I have been open about sharing many of our success stories and what we have learned in the last several years both at work and with my family and friends. I don’t always talk about the time when we lived in a world of grief for what he might not become or denial that others just didn’t know him well enough. If that is how I felt with years and years of professional experience, how does someone feel who is trying to navigate an impossible system of medical care with no background or connections to resources to find the right support within the system? If I find IEP meetings ridiculously intimidating when I ran them for many years, how does it feel to be a parent without that background knowledge in a room full of experts talking about what is wrong with their child and our plan to help? I have the support of family and friends who stick by me even when I am not in a place to receive that help. I have access to resources through my professional networks and the privilege of being able to get him to multiple therapies and services each week with the support of my husband and extended family that not everyone has. We recognize that and are thankful for it every day. We certainly don’t have it all figured out by any means, but we have found some alternative therapies that are game-changers and were able to move him to a school that we thought was a better fit for him where he is thriving.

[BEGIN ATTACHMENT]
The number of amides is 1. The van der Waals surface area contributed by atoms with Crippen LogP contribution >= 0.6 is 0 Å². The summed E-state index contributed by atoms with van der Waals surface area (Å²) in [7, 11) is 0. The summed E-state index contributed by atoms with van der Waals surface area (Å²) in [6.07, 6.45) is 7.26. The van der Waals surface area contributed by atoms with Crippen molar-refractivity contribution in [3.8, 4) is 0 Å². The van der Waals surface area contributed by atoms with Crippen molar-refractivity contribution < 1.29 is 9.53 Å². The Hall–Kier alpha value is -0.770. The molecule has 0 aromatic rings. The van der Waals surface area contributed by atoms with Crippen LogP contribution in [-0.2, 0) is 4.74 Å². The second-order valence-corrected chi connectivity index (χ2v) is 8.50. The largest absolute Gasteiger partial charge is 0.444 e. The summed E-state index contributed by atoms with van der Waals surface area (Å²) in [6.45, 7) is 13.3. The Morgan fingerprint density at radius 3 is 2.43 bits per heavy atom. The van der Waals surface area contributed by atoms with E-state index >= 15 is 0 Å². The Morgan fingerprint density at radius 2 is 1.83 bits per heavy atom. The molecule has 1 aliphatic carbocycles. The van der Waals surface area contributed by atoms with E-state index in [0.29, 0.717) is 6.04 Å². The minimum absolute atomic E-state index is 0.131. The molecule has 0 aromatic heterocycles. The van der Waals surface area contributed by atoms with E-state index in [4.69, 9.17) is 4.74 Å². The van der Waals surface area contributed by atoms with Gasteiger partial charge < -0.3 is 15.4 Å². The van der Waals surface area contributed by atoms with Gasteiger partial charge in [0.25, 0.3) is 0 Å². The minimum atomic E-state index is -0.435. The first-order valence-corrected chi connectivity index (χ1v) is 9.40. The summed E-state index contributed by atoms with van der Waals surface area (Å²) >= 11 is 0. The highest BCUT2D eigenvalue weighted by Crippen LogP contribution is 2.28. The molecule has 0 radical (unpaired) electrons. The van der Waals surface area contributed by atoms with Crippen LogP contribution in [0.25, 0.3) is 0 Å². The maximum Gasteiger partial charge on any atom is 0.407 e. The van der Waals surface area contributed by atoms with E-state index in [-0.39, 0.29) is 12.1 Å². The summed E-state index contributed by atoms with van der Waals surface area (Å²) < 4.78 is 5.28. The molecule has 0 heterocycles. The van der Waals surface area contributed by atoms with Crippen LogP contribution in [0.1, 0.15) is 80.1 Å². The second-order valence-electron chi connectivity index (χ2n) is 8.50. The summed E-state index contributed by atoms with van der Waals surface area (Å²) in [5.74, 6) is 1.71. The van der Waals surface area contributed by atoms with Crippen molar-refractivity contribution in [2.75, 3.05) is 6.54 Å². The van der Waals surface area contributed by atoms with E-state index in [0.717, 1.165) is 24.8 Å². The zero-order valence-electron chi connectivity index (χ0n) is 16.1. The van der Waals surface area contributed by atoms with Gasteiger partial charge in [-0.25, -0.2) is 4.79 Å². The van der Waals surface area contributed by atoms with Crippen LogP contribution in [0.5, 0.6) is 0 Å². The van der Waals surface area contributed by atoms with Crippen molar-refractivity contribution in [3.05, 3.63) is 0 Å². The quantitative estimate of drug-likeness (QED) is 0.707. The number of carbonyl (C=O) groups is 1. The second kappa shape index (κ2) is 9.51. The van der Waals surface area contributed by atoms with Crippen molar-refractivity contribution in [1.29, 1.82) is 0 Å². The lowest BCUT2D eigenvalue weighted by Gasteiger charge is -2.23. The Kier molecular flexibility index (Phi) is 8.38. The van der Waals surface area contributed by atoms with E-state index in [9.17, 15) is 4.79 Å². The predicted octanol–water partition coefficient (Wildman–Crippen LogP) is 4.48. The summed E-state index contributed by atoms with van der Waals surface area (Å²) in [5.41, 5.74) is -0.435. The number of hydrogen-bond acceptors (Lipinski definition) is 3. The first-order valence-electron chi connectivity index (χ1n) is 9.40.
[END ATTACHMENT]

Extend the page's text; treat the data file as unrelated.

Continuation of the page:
When I think about why I was so afraid of the “A” word, it comes down to not wanting him to be seen as his disability before someone gets to know him as a person. I had accepted that he has special needs for years, but I was really fearful of the “A” word because many people want you to know everything they know about Autism before they ask you or him one question about Nick as a person. He has this amazing, gentle spirit and sees the world in a really beautiful way. He just doesn’t show that side of himself to many people, which also took me a long time to realize as I have always been one of “his people” and made some assumptions that others were having a similar relationship with him to the one that I have.